"For states without a waiver: Under NCLB, a school that fails to make AYP for two years must set aside up to 15% of its Title I federal funds to use for transporting volunteer students to a non-failing school. Because nearly all schools are now ‘failing,’ the transfer issue has become irrelevant. If a school does not make AYP for three years, it must put aside up to 15% of its Title I funds for ‘supplemental educational services’ (‘tutoring’). The 15% funds are not available for regular school use. Districts, however, are eligible to run their own SES programs."

Could someone explain this more? I would think skipping the test and putting the money into tutoring would be a much better use of the money; kids who are struggling don't usually improve by taking a test. And if anyone knows which tests our kids are subjected to are optional (ie, no strings attached- though the strings mentioned above seem more like a carrot.) I would love to know that- and how much these tests cost.
Watching said…
Kudos to Director Peters. Resolutions can be used as a mechanism to start a conversation.

Peters felt a sense of urgency based upon Nathan Hale opting-out and I support her efforts.

The resolution could have forced a conversation and the board could have voted NO in 2 weeks.

I look forward to this issue coming before C&I.

High School students are expected to take 30 hours of tests this spring and testing schedules are conflicting. #crazy
mirmac1 said…
I am angry and disgusted with the doublespeak coming from the Fab Four. I'm sure some were more concerned about upsetting some of those great staff (who've brought us the multitude of useless, fruitless tests) than what their constituents care about: educating our students and complying with laws more meaningful and redeeming than NCLB.
Anonymous said…
@ Watching, can you please ID what those 30 hrs of spring HS tests are? It would be helpful for those considering opting out of some. That seems very high.

Anonymous said…
Marty jumped the shark 2 years ago. She got sick unfortunately, but even before that, she came in rather overwhelmed and, for my tastes, far too trusting of Staff and Banda. She's gotten less and less authentically engaged as time goes by. For the last 2 years, with the 1 exception of elementary math adoption, she has been a deferential puddle. She's a really lovely lady, but this former Marty supporter and voter threw in the towel on her after watching her be toothless on too many crucial matters. She must step off. She doesn't have the energy to even keep up on the numerous and complex and fraught matters that the Board must deal with. And it is all going to get worse. She's sold out our kids. She thinks testing is great, and split shifts will magically solve problems.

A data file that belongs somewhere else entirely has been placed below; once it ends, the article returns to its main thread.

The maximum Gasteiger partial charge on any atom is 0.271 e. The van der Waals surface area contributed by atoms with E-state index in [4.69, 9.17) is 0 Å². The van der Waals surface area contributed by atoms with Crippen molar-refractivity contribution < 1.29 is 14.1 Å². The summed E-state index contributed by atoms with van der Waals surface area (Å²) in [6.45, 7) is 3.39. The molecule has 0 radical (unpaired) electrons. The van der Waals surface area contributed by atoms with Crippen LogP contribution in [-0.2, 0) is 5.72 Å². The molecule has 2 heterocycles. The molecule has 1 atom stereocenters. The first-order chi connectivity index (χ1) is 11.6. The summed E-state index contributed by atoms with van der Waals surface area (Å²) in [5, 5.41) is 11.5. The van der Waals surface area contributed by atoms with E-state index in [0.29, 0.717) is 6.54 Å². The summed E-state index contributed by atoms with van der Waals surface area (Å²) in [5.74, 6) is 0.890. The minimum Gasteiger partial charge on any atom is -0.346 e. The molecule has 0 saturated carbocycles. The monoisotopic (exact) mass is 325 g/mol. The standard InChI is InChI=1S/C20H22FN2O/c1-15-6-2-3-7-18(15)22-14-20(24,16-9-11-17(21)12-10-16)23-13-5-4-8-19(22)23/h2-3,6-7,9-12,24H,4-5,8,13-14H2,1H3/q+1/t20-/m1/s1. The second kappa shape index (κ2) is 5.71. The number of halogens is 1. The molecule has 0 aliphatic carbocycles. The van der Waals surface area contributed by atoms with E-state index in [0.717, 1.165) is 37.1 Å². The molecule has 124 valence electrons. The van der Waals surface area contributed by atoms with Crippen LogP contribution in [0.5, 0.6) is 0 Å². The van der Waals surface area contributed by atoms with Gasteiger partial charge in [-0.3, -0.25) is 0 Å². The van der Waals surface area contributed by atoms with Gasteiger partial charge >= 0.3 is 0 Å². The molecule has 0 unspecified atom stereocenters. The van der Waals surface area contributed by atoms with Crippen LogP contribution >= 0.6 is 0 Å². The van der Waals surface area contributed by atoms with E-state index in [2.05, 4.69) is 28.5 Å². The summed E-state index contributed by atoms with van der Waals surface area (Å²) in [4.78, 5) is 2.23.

Bye Marty.
Anonymous said…
Anyone remembering Sundquist, now head of the state Charter commission BTW, will not be quick to roll McLaren downhill. She isn't the devil incarnate. What Sundquist would have said and how he would have acted tonight, peering imperiously over those damn glasses at the uneducated in his mind masses would have made me vomit on the tv broadcasting the meeting.

It's disappointing McLaren didn't side with the Peters side though. As a former teacher she has to know the teaching majority in this town aren't sold on SBAC.

Watching said…

I received those numbers from a High School testing coordinator.

It is important to remember that there is a combination of factors that will lead to some students taking 30 hrs. of tests, and some students might take approximately 22 hours of tests this spring.

We can begin by looking at 8 hrs. of SBAC, 4 hrs SAT, math final, history final, language arts final, science final, IB and AP tests. It is important to remember that some students will take SAT more than once.
Anonymous said…
Watching, those numbers (22-30 hours of testing) are extremely misleading and I think you know that.

Let's break this down --- all students (except for those that opt out) will take the SBAC 11th grade tests. All students will take a content class final (if indeed each of their classes have finals). Only a percentage --- and I don't know what that is --- will take the SAT and/or the ACT. And only a very small percentage take AP tests. And only a very, very small percentage of students take IB tests. Do any students take both AP and IB tests?

Is class time taken away for the SAT and/or ACT? Are these now given during the school day?

So, for students not aspiring to a 4-year college or university (i.e., not taking AP, IB, SAT, or ACT), how many hours of testing do they sit for in a year? And what percentage of the 11th grade population do you think this might be?

--- swk
Anonymous said…